AndrewT is offline AndrewT  Scotland
diyAudio Member
 
Join Date: Jul 2004
Location: Scottish Borders
Don't use +-55Vdc to power any of the National chipamps.

National do the LME498xx series that can be powered from +-55Vdc and even higher.

Are you new to chipamps and simple electronics? If so then don't build that example schematic.
All the optional components to improve reliability have been omitted. This example should only be built by experienced builders who know how the circuit works and how to check it is working properly and know the risks they run if adopted as shown.
__________________
regards Andrew T.
  Reply With Quote
Old 3rd October 2011, 04:47 PM   #663
diyAudio Member
 
FastEddy's Avatar
 
Join Date: Jun 2006
Location: North Californie
Quote:
Originally Posted by AndrewT View Post
Don't use +-55Vdc to power any of the National chipamps. National do the LME498xx series that can be powered from +-55Vdc and even higher.

Are you new to chipamps and simple electronics? If so then don't build that example schematic.

All the optional components to improve reliability have been omitted. This example should only be built by experienced builders who know how the circuit works and how to check it is working properly and know the risks they run if adopted as shown.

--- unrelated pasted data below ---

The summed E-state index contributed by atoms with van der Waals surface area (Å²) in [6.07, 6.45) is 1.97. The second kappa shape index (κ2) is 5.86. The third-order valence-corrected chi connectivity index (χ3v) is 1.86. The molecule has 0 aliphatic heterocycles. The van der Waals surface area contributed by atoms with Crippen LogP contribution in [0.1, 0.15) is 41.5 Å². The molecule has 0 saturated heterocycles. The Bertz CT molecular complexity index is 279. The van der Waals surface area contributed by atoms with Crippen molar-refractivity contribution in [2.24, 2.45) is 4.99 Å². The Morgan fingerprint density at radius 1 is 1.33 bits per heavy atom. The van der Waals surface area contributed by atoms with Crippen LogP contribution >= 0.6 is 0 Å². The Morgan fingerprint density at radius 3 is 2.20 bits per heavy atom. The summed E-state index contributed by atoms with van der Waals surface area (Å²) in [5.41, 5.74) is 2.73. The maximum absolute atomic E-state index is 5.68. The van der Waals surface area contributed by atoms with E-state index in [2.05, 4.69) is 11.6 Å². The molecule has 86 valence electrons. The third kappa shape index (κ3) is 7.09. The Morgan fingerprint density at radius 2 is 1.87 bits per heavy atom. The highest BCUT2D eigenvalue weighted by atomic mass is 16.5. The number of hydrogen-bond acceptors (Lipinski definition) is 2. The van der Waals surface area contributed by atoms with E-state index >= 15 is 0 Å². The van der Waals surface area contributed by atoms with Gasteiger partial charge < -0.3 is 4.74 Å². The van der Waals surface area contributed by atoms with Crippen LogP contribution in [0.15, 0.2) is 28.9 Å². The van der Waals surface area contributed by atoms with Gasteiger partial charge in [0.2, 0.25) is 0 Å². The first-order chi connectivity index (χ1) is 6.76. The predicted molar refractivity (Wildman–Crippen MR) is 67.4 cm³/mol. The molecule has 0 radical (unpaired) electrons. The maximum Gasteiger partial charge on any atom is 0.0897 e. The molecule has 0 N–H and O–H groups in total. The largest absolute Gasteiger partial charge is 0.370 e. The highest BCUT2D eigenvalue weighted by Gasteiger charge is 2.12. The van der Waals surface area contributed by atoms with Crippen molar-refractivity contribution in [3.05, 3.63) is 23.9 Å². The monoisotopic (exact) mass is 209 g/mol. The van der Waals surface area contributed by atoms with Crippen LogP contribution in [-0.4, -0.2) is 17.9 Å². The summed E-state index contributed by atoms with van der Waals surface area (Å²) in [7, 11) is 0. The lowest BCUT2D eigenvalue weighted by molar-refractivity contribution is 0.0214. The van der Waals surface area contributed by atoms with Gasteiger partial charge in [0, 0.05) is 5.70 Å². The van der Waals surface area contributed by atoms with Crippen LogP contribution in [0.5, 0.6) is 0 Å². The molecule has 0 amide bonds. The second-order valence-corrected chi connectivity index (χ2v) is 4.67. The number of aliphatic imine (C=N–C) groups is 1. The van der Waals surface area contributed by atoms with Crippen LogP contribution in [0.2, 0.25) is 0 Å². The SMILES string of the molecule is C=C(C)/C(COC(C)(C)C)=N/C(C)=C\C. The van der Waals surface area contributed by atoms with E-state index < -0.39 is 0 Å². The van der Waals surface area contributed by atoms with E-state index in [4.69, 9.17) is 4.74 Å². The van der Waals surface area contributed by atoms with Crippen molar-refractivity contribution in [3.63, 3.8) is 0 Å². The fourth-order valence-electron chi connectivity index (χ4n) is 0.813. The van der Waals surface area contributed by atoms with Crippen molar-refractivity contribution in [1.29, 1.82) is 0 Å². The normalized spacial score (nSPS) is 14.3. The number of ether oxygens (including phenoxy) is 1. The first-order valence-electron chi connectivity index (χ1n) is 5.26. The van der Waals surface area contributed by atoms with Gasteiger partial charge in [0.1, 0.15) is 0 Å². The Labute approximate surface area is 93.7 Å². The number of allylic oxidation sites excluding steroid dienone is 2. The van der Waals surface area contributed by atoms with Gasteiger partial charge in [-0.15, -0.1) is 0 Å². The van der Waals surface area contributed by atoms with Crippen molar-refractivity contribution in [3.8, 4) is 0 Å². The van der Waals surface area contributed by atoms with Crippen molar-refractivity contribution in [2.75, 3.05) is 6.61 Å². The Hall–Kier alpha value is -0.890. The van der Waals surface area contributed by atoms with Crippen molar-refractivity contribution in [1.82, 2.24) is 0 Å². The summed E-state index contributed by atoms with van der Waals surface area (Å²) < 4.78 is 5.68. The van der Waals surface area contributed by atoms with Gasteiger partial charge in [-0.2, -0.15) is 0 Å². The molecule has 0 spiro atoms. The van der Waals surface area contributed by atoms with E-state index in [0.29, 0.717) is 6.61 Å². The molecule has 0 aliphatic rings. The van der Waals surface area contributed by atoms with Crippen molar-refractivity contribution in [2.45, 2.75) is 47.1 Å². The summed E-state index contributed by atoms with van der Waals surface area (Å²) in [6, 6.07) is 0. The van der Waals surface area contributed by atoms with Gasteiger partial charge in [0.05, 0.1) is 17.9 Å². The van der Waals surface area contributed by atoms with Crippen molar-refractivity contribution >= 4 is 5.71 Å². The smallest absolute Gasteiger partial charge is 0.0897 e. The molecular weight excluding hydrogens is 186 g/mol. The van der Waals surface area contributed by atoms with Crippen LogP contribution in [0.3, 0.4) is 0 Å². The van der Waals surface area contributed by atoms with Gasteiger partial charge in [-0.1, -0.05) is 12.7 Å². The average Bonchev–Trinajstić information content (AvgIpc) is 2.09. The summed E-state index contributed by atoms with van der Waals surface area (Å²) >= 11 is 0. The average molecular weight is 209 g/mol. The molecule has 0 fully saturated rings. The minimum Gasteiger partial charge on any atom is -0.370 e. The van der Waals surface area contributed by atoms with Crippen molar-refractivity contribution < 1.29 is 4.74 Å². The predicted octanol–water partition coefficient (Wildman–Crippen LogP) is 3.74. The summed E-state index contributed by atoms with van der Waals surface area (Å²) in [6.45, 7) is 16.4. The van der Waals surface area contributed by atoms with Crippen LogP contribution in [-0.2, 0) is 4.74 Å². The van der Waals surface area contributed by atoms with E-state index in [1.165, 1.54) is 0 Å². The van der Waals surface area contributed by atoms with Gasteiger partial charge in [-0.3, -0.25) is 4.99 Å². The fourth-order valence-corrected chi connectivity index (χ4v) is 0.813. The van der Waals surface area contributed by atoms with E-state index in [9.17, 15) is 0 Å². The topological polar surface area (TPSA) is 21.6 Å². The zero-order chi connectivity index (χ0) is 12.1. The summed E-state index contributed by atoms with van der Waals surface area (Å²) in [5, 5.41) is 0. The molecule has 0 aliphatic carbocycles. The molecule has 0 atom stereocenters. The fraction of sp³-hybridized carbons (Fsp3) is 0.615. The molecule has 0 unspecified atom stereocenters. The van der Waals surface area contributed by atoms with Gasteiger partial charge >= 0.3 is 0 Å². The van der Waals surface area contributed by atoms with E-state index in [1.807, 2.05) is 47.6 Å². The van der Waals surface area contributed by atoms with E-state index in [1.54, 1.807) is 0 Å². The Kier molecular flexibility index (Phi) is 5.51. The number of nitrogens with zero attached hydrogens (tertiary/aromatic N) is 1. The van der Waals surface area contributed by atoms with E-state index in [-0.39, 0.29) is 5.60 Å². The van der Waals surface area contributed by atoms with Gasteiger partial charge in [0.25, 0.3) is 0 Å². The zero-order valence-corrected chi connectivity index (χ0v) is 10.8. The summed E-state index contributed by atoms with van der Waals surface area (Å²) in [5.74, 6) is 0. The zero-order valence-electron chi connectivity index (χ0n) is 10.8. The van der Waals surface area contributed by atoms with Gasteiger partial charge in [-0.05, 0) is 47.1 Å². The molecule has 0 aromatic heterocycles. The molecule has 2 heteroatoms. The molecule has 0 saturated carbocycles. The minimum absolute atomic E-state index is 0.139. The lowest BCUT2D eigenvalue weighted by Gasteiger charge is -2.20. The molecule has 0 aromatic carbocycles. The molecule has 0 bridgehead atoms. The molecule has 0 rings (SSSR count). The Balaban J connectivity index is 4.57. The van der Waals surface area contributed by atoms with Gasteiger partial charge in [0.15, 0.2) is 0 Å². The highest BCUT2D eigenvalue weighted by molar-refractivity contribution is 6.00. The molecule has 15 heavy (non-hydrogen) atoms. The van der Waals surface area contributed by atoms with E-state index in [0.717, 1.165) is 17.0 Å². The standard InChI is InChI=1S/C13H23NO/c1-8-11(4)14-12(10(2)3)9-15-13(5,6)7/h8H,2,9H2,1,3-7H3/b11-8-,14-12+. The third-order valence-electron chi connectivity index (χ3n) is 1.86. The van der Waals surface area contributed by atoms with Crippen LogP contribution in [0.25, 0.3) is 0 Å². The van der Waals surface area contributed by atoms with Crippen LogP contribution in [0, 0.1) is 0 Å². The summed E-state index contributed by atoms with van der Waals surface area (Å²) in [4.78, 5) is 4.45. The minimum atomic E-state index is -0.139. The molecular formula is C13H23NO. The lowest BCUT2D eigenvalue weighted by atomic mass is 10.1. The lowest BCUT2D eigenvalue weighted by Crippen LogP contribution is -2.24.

There are several things wrong with building from that schemo ...

One might hope that AndrewT would offer something a bit more reliable / cleaner / practical ... Thanks AT
  Reply With Quote
Old 4th October 2011, 01:15 AM   #664
diyAudio Member
 
ArtsyAllen's Avatar
 
Join Date: Mar 2011
Location: Ironwood, Upper MI
Quote:
Originally Posted by AndrewT View Post
I hope the kit designer/supplier comes in with an opinion.
Thanks Andrew, Simple yet sound advice. It makes sense that what will work for one amp design may not work for another. I have found some other threads that feature Peter Daniel, and I am zeroing in on what I want to do.
  Reply With Quote
Old 4th October 2011, 01:29 AM   #665
diyAudio Member
 
ArtsyAllen's Avatar
 
Join Date: Mar 2011
Location: Ironwood, Upper MI
Thanks Pacific Blue, very informative post. I am going with the "stardard" PSU as this is my first one!

I was not too keen on these Disadvantages either: